by Lee Ann Roripaugh
At fourteen, you were completely obsessed with The Bell Jar. Of course, you loved the wry, fucked-up voice of Esther Greenwood, but mostly you were obsessed with the way the book so coolly articulated the possibilities of an exit strategy. You didn’t know anything about exit strategies at fourteen, but when you first heard the term, you immediately recognized the image of your fourteen-year-old self searching for a neon beacon reading EXIT in molten red letters at the end of a smoke-filled hallway.
* * *
Your fantasies for escape started out small: Running away from home and hiding inside the Fine Arts Building at the university where you took your weekly piano lessons, for example. You imagined yourself sleeping in the women’s bathroom, eating out of the vending machines. Or you imagined being adopted by the funny, always-beaming clarinet professor who said you were a piano genius and called you kiddo. His daughter was in the class ahead of you at high school and she seemed happy, popular, well-adjusted.
It was the smallness of your fledgling exit strategies, though, that made them completely unrealistic, you realized. Like The Boy in the Plastic Bubble starring John Travolta, you needed to escape the airless, gerbil ball of your toxic sphere.
How you thrilled when you read, for the very first time, the passage in which Esther Greenwood insisted to herself that despite what her fiancé Buddy Willard’s mother said about women needing to be the place that arrows shot out from, she, Esther, wanted to be the arrow instead! It reminded you of the rockets launching on television from Cape Canaveral and exploding through the earth’s atmospheric layers—troposphere, stratosphere, mesosphere, thermosphere, ionosphere, and exosphere—and breaking all the way into the rarefied alien air of outer space!
Your own mother was similarly fond of pseudo-sexual militaristic metaphors. For example, her code word for your father’s genitalia was cannon, which you thought was horrible and gross. And after you were molested by the boy who lived across the street, your mother told you that your submarine was sunk and said you must never, ever tell anyone about how your submarine was sunk.
Anyways. Maybe it was because your submarine was sunk, but one of the parts of The Bell Jar you were particularly obsessed with was Esther Greenwood’s intricate machinations to rid herself of her virginity. You obsessively read and reread the account of her semi-sordid, borderline-abject interlude with Irwin, the math major, with riveted fascination. And because your virginity was still technically intact, despite the fact that your submarine was sunk, you decided you were going to pull an Esther Greenwood and go on a mission to liberate yourself from the false and unfair moralities of your virginity.
* * *
An opportunity eventually presented itself in the form of the first-chair cellist from your high school orchestra. As an added bonus, having witnessed the first-chair cellist spin a donut in the high school parking lot prior to an out-of-town orchestra trip, your parents found the first-chair cellist unspeakably loathsome—so much so, they forbade you from ever riding in his car.
It’s true, the first-chair cellist was, in fact, a complete jackass: a misogynistic born-again Christian with a gun fetish. But your parents didn’t know any of this. All they knew about was the donut. Which they found disrespectful.
Your father, in particular, liked to shame you for being a crappy feminist anytime you did something silly, frivolous, or vain, but years later, you’d marvel at your parents’ blatant sexism: all the girlfriends they prohibited you from spending time with because they said they were too “boy crazy” and sure to demonstrate “bad judgment,” or the ways in which they wouldn’t allow you to go somewhere by yourself, but would give you permission to go with a boyfriend. What did your parents imagine was the price of that freedom? Anyways.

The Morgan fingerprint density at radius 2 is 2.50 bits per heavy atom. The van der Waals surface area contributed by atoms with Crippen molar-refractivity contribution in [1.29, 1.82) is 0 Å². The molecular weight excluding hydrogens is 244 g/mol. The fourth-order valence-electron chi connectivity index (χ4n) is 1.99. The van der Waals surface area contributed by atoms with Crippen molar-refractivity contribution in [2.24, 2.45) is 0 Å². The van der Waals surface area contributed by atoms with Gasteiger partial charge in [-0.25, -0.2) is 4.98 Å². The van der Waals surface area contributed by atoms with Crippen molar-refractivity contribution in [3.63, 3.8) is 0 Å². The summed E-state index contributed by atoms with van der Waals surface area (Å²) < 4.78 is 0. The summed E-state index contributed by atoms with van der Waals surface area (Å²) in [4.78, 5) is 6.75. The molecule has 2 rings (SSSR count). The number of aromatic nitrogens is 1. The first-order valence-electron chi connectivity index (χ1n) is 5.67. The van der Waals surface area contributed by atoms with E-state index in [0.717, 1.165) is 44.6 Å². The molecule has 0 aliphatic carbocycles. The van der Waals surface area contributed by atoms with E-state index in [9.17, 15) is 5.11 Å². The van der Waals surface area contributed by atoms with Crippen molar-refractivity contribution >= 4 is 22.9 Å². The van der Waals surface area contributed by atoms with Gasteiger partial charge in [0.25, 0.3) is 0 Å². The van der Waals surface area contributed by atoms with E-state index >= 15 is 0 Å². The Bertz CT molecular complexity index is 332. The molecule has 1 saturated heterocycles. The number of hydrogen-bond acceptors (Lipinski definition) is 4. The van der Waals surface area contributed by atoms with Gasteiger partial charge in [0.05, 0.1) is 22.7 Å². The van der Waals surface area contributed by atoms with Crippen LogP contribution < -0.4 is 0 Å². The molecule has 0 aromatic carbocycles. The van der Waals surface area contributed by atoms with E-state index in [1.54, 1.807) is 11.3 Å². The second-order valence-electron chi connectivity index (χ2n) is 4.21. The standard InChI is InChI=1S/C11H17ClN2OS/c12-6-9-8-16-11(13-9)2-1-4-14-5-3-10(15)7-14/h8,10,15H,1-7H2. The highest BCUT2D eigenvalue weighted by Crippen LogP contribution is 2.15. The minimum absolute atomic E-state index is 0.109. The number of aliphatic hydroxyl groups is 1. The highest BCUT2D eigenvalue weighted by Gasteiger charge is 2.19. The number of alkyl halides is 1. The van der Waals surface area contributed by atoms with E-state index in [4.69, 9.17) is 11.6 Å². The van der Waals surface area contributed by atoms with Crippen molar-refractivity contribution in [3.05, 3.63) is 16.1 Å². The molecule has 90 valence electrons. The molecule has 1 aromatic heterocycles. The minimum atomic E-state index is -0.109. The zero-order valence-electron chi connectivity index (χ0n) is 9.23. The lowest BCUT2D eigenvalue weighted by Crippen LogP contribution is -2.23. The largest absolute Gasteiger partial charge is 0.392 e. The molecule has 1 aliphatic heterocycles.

* * *
You were still fourteen, though, and not allowed to go much of anywhere with anyone, during the height of your Bell Jar obsession. What you discovered, though, was that your parents weren’t comfortable saying no when it came to spending time with the sons of their friends or colleagues. A loophole! Which you learned to exploit. And because it afforded you an escape from your parents’ house, where you existed as an unhappy paradox of crappy feminist/sunk submarine, you ended up spending a lot of time drinking coffee with two born again Christians named PeeJay and Peter. PeeJay was the son of one of your parents’ widowed friends.
At the time, it seemed odd to you that even though PeeJay was in college, so many of PeeJay’s friends were musicians from your high school, including the first chair cellist. Odder still was the fact that PeeJay’s friend Peter, who was also in college, also a born again Christian, was engaged to your 15-year-old friend from music camp, Nancy. In retrospect, you have no idea why your parents, who weren’t at all religious (and who, in fact, denounced anybody who so much as even went to church as being a religious crackpot), didn’t find PeeJay and Peter unacceptably creepy.
(There was another, similar loophole when you were a senior, involving Ben, the son of your father’s department chair. Also inexplicable, because never mind donuts, while he was still in high school, Ben had been in a legendary drunk driving accident—flipping his car over the bridge next to the Gibson’s Discount Center. Ben broke his back in the accident and almost died.
Ben had his own apartment in his parents’ basement, where you spent a lot of time with your blue jeans down around your ankles, Led Zeppelin on the stereo, while he ate you out. His kisses tasted like Marlboro Reds and weed. You had a not-so-vague suspicion that the reason he spent so much time at the high school, despite having already graduated, was because he was selling pot to high school students. Still, unlike the first-chair cellist, Ben was—while maybe not the brightest bulb on the Christmas tree—goofy, open-hearted, sweet.)